Reimer's opener just what Leafs need

October, 6, 2011
10/06/11
11:04
PM ET

TORONTO -- One game is far from a statement, but an opening-night shutout is perhaps at least a hint for James Reimer.

The Toronto Maple Leafs goalie just might be up to the task.

"The No. 1 thing is goaltending and he picked up right where he left off last year," Maple Leafs coach Ron Wilson said after a 2-0 victory over the rival Canadiens on Thursday night. "He was unbelievable."

A year ago, Carey Price entered the season with more pressure than any netminder in the NHL after replacing playoff hero Jaroslav Halak as the No. 1 man in Montreal. Price delivered, and then some.

This season, one could argue it's Ilya Bryzgalov (Philadelphia), Tomas Vokoun (Washington) or Roberto Luongo (Vancouver), but you can't discount the incredible pressure on the 23-year-old Reimer. Any chance the Leafs have of making the playoffs and ending a six-season postseason drought largely resides on his inexperienced shoulders.

[+] EnlargeJames Reimer
Claus Andersen/Getty ImagesJames Reimer posted the Leafs' first opening-night shutout since Ed Belfour did it against Pittsburgh in 2002.

Reimer has to prove his impressive two-month stint late last season wasn't a fluke. He's the key to a club which is feeling the pressure from top to bottom. Wilson is entering the final year of his contract and a slow start could make him toast. The honeymoon is over for GM Brian Burke, and another non-playoff season will get hockey's biggest market on his back more than ever before.

This marketplace is tired of losing; that came through loud and clear with the tepid (some might say muted) greeting Leafs players received in their season-opening introductions before the puck dropped Thursday night.

The pressure to finally reach the spring dance is palpable in this town. And it all comes back to one man: Reimer.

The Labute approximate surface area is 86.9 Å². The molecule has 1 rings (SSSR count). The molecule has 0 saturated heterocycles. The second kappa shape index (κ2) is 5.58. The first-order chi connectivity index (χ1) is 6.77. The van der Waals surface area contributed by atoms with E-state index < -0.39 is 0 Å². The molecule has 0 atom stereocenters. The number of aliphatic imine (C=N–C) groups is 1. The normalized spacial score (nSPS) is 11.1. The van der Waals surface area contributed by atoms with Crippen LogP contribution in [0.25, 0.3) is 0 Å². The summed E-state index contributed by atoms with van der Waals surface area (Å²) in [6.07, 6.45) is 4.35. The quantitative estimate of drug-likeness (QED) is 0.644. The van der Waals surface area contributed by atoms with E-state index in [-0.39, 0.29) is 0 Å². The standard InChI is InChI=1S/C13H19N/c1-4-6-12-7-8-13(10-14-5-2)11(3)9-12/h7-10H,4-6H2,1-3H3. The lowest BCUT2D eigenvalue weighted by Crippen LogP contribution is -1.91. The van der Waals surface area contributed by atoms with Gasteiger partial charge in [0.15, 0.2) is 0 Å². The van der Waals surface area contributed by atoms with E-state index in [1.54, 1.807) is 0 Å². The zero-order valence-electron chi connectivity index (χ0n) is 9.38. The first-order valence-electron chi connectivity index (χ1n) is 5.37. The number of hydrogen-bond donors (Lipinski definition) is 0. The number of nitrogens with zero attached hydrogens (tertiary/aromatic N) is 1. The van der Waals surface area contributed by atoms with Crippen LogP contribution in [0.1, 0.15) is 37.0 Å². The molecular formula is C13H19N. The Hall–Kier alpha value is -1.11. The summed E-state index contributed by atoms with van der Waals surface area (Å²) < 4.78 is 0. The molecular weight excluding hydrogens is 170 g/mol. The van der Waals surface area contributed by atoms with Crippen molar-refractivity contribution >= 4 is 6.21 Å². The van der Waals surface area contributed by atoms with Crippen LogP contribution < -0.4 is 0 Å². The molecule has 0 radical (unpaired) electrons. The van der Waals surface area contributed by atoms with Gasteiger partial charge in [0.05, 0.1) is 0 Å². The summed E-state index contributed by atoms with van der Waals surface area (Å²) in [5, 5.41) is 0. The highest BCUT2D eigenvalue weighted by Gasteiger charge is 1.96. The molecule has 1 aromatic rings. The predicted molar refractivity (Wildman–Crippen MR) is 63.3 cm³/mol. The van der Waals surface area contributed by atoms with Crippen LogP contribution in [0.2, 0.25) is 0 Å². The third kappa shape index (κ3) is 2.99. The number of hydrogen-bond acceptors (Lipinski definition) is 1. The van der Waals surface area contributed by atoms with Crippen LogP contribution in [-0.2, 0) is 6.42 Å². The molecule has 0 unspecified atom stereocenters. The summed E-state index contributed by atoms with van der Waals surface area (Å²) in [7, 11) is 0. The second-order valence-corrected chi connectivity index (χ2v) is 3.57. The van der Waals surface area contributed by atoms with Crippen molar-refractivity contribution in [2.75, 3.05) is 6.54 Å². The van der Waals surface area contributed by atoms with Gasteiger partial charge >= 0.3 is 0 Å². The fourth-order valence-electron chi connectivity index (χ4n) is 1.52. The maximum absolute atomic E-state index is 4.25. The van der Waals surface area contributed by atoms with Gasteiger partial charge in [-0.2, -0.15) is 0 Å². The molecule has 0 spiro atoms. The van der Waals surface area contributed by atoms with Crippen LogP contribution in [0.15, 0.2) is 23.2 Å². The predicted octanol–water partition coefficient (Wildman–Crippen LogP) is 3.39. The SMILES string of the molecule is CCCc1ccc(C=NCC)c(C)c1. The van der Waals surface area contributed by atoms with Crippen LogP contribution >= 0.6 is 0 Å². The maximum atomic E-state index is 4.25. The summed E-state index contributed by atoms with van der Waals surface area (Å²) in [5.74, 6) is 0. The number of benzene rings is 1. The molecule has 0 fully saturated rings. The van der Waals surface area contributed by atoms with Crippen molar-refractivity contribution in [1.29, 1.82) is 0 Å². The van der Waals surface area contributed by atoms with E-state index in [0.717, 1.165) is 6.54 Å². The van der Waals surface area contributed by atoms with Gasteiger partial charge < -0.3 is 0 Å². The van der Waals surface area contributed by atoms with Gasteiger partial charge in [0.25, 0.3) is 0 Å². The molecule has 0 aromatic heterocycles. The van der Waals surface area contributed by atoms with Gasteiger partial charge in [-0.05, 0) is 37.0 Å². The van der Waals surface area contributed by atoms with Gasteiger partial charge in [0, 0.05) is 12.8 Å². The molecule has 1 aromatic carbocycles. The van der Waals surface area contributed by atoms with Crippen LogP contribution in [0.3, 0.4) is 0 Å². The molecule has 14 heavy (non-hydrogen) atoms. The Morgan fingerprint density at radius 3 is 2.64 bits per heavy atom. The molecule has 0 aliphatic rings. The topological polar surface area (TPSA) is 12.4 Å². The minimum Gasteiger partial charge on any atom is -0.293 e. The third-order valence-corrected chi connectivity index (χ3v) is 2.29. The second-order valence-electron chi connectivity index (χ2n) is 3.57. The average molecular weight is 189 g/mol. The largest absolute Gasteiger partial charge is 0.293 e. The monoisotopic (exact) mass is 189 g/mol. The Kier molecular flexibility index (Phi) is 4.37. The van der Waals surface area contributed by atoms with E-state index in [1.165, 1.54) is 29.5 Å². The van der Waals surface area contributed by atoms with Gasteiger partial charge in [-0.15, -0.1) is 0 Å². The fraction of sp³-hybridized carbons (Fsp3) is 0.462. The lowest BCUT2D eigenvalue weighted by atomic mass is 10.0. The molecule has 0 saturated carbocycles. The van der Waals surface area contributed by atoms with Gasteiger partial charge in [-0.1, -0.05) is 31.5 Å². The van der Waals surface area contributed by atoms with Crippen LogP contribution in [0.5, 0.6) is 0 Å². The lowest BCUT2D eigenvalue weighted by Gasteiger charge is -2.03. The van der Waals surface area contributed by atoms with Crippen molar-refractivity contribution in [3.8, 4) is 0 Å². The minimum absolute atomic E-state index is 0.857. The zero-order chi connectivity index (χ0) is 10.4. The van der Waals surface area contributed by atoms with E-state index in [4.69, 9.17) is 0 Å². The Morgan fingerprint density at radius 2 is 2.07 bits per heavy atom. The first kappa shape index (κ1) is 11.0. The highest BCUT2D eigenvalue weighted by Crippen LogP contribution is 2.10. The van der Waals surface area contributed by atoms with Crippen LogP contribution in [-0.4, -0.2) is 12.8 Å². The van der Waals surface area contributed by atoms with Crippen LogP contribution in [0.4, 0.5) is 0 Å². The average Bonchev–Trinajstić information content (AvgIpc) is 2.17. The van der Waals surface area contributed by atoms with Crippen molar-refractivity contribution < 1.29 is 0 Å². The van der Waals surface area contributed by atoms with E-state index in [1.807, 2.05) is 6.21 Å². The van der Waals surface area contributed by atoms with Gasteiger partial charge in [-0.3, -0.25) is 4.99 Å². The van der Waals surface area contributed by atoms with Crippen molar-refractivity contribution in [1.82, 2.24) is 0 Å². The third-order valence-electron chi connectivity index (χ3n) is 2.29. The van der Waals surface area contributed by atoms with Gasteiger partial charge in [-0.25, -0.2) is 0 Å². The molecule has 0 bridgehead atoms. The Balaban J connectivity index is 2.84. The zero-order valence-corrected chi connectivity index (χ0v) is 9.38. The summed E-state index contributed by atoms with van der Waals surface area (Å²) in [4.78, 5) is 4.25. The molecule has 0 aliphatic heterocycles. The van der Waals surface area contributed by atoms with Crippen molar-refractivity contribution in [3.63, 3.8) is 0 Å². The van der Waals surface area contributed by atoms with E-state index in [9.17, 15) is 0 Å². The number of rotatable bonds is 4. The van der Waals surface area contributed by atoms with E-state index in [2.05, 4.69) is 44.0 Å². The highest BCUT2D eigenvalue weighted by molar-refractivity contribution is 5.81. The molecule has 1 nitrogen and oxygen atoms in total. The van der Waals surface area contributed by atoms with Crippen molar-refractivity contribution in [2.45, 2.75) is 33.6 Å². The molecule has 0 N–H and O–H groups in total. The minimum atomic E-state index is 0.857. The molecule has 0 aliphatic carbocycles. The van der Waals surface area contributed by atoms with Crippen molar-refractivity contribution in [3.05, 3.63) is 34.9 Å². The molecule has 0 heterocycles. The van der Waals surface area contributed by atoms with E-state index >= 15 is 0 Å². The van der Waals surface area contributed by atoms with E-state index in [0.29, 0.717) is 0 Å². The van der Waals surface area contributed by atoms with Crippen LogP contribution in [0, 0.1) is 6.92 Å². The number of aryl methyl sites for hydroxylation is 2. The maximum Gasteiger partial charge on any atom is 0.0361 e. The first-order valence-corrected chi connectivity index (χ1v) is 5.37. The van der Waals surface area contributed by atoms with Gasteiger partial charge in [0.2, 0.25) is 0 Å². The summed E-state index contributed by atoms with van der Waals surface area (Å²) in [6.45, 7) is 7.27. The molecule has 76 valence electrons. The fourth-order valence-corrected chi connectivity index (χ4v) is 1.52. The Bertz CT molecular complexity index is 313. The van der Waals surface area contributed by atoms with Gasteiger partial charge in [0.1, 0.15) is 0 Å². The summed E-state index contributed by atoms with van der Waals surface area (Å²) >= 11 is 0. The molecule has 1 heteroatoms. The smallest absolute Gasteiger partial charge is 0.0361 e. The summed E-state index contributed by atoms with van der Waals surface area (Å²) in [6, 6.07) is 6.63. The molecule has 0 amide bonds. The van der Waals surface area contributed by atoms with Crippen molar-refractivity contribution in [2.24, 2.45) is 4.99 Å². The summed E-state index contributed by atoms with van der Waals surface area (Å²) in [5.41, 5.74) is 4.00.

When we laid out that premise to him after Thursday night's game, his face turned red and he mostly avoided eye contact when he answered it.

"If that's how people are putting it, that's great, they can put it however they want," said Reimer. "But I don't see it like that at all. If it was all dependent on me, then I don't know why there's 20 other guys in here. I get what people are saying, but we've got a great team in here, a great D-core, as you saw tonight."

His blue-line corps, led by the game's second star, captain Dion Phaneuf, did have a solid night. But the first star on the official game summary was Reimer. Say what you want about one measly game, but the optics of an opening-night, 32-save shutout against the Canadiens are just the tonic Reimer and the Leafs needed out of the gates.

He was masterful, particularly in the first period, when Montreal outshot the jittery hosts 14-4. The game could have been over quickly if it weren't for Reimer.

"We didn't start very good, and when we gave up those opportunities, [Reimer] was able to shut the door," said Phaneuf, whose blast made it 2-0 early in the third period. "We started slow and he was there to help us out."

Reimer was big again when the Habs pressed in the third period and outshot the Leafs 14-6. Most noticeable was Reimer's excellent rebound control, limiting the Canadiens' goal-mouth chances. There were a few nervous souls in these parts after Reimer went 1-3-0 with a 3.29 goals-against average in the preseason; but that's why you don't pay attention to the preseason -- it doesn't count.

"You can't take too much out of preseason," said Reimer. "The games are a little bit different. Honestly, I felt like I wasn't getting the bounces [in the preseason] and tonight, I felt like I was."

Again, this is just one game, one night, and there's a long season to go. But Reimer's unflappable demeanor on this night, especially when his teammates didn't look ready early on, told the tale of a young netminder ready for the challenge.

Consider the eight teams that made last season's playoffs and who is in net for them this season: Bryzgalov, Vokoun, Price, Tim Thomas (Boston), Dwayne Roloson (Tampa Bay), Ryan Miller (Buffalo), Marc-Andre Fleury (Pittsburgh) and Henrik Lundqvist (New York Rangers). Reimer has to be at least as good as most of them for the next eight months for Toronto to reach the postseason.

Did we mention pressure? Just don't remind Reimer. He won't know what you're talking about.

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